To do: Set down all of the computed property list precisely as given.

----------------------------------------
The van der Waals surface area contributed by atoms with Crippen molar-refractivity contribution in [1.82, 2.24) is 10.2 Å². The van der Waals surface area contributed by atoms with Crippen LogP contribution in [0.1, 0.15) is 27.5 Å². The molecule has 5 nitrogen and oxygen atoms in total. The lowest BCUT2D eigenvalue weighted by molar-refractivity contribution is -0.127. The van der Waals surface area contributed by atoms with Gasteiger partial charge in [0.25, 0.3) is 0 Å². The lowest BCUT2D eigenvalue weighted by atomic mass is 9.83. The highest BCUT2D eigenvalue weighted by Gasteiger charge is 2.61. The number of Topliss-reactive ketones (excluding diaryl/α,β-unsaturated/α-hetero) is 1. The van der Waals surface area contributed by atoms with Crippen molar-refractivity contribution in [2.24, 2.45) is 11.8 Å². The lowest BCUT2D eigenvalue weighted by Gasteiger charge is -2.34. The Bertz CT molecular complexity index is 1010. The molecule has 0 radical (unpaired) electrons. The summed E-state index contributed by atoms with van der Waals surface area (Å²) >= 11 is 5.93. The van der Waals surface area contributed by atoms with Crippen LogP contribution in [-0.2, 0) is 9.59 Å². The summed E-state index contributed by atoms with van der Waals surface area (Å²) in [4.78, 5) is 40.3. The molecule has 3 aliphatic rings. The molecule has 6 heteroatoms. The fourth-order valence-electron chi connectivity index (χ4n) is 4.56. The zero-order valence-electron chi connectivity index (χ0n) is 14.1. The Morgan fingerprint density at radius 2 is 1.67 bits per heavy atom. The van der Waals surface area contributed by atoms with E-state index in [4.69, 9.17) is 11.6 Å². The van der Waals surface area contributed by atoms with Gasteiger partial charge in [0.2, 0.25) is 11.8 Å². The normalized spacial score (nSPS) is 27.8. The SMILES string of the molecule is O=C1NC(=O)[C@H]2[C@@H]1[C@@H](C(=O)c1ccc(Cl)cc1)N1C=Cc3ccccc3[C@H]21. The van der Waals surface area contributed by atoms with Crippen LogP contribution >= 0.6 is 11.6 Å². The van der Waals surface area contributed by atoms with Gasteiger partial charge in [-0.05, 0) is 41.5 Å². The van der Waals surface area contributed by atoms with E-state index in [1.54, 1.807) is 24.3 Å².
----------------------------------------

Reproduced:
The van der Waals surface area contributed by atoms with Crippen molar-refractivity contribution in [1.82, 2.24) is 10.2 Å². The van der Waals surface area contributed by atoms with Crippen LogP contribution in [0.1, 0.15) is 27.5 Å². The molecule has 5 nitrogen and oxygen atoms in total. The lowest BCUT2D eigenvalue weighted by molar-refractivity contribution is -0.127. The van der Waals surface area contributed by atoms with Gasteiger partial charge in [0.25, 0.3) is 0 Å². The lowest BCUT2D eigenvalue weighted by atomic mass is 9.83. The highest BCUT2D eigenvalue weighted by Gasteiger charge is 2.61. The number of Topliss-reactive ketones (excluding diaryl/α,β-unsaturated/α-hetero) is 1. The van der Waals surface area contributed by atoms with Crippen molar-refractivity contribution in [2.24, 2.45) is 11.8 Å². The lowest BCUT2D eigenvalue weighted by Gasteiger charge is -2.34. The Bertz CT molecular complexity index is 1010. The molecule has 0 radical (unpaired) electrons. The summed E-state index contributed by atoms with van der Waals surface area (Å²) >= 11 is 5.93. The van der Waals surface area contributed by atoms with Crippen LogP contribution in [-0.2, 0) is 9.59 Å². The summed E-state index contributed by atoms with van der Waals surface area (Å²) in [4.78, 5) is 40.3. The molecule has 3 aliphatic rings. The molecule has 6 heteroatoms. The fourth-order valence-electron chi connectivity index (χ4n) is 4.56. The zero-order valence-electron chi connectivity index (χ0n) is 14.1. The Morgan fingerprint density at radius 2 is 1.67 bits per heavy atom. The van der Waals surface area contributed by atoms with E-state index in [4.69, 9.17) is 11.6 Å². The van der Waals surface area contributed by atoms with Gasteiger partial charge in [0.2, 0.25) is 11.8 Å². The normalized spacial score (nSPS) is 27.8. The SMILES string of the molecule is O=C1NC(=O)[C@H]2[C@@H]1[C@@H](C(=O)c1ccc(Cl)cc1)N1C=Cc3ccccc3[C@H]21. The van der Waals surface area contributed by atoms with Crippen LogP contribution >= 0.6 is 11.6 Å². The van der Waals surface area contributed by atoms with Gasteiger partial charge in [-0.05, 0) is 41.5 Å². The van der Waals surface area contributed by atoms with E-state index in [1.54, 1.807) is 24.3 Å².